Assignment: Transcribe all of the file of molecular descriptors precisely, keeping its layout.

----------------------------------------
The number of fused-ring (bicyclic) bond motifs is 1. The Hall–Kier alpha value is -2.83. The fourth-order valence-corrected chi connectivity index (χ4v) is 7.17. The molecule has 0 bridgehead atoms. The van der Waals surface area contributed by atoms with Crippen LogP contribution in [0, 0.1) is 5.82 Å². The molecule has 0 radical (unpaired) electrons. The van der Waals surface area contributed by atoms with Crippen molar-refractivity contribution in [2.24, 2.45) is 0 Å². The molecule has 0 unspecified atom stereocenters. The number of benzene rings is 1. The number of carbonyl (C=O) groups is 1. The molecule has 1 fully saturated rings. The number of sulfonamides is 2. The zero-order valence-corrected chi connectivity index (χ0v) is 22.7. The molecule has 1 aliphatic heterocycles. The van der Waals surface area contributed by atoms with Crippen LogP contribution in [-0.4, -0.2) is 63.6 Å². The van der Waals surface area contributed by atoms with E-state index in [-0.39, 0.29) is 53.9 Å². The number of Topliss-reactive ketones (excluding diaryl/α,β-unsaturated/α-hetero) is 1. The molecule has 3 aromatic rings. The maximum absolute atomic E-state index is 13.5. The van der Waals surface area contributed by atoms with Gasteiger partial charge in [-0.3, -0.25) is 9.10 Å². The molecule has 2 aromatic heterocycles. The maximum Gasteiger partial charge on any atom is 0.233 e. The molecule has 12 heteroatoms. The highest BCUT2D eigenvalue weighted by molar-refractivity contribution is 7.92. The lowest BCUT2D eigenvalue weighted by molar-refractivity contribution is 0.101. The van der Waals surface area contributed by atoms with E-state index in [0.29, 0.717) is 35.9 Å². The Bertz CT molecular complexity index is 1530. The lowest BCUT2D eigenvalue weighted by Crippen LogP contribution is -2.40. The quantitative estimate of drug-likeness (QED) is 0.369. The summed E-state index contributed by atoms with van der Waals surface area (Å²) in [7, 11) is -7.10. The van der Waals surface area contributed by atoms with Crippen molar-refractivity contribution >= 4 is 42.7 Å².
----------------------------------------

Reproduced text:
The number of fused-ring (bicyclic) bond motifs is 1. The Hall–Kier alpha value is -2.83. The fourth-order valence-corrected chi connectivity index (χ4v) is 7.17. The molecule has 0 bridgehead atoms. The van der Waals surface area contributed by atoms with Crippen LogP contribution in [0, 0.1) is 5.82 Å². The molecule has 0 radical (unpaired) electrons. The van der Waals surface area contributed by atoms with Crippen molar-refractivity contribution in [2.24, 2.45) is 0 Å². The molecule has 0 unspecified atom stereocenters. The number of benzene rings is 1. The number of carbonyl (C=O) groups is 1. The molecule has 1 fully saturated rings. The number of sulfonamides is 2. The zero-order valence-corrected chi connectivity index (χ0v) is 22.7. The molecule has 1 aliphatic heterocycles. The van der Waals surface area contributed by atoms with Crippen LogP contribution in [-0.4, -0.2) is 63.6 Å². The van der Waals surface area contributed by atoms with E-state index in [-0.39, 0.29) is 53.9 Å². The number of Topliss-reactive ketones (excluding diaryl/α,β-unsaturated/α-hetero) is 1. The molecule has 3 aromatic rings. The maximum absolute atomic E-state index is 13.5. The van der Waals surface area contributed by atoms with Gasteiger partial charge in [-0.3, -0.25) is 9.10 Å². The molecule has 2 aromatic heterocycles. The maximum Gasteiger partial charge on any atom is 0.233 e. The molecule has 12 heteroatoms. The highest BCUT2D eigenvalue weighted by molar-refractivity contribution is 7.92. The lowest BCUT2D eigenvalue weighted by molar-refractivity contribution is 0.101. The van der Waals surface area contributed by atoms with E-state index in [0.29, 0.717) is 35.9 Å². The Bertz CT molecular complexity index is 1530. The lowest BCUT2D eigenvalue weighted by Crippen LogP contribution is -2.40. The quantitative estimate of drug-likeness (QED) is 0.369. The summed E-state index contributed by atoms with van der Waals surface area (Å²) in [7, 11) is -7.10. The van der Waals surface area contributed by atoms with Crippen molar-refractivity contribution >= 4 is 42.7 Å².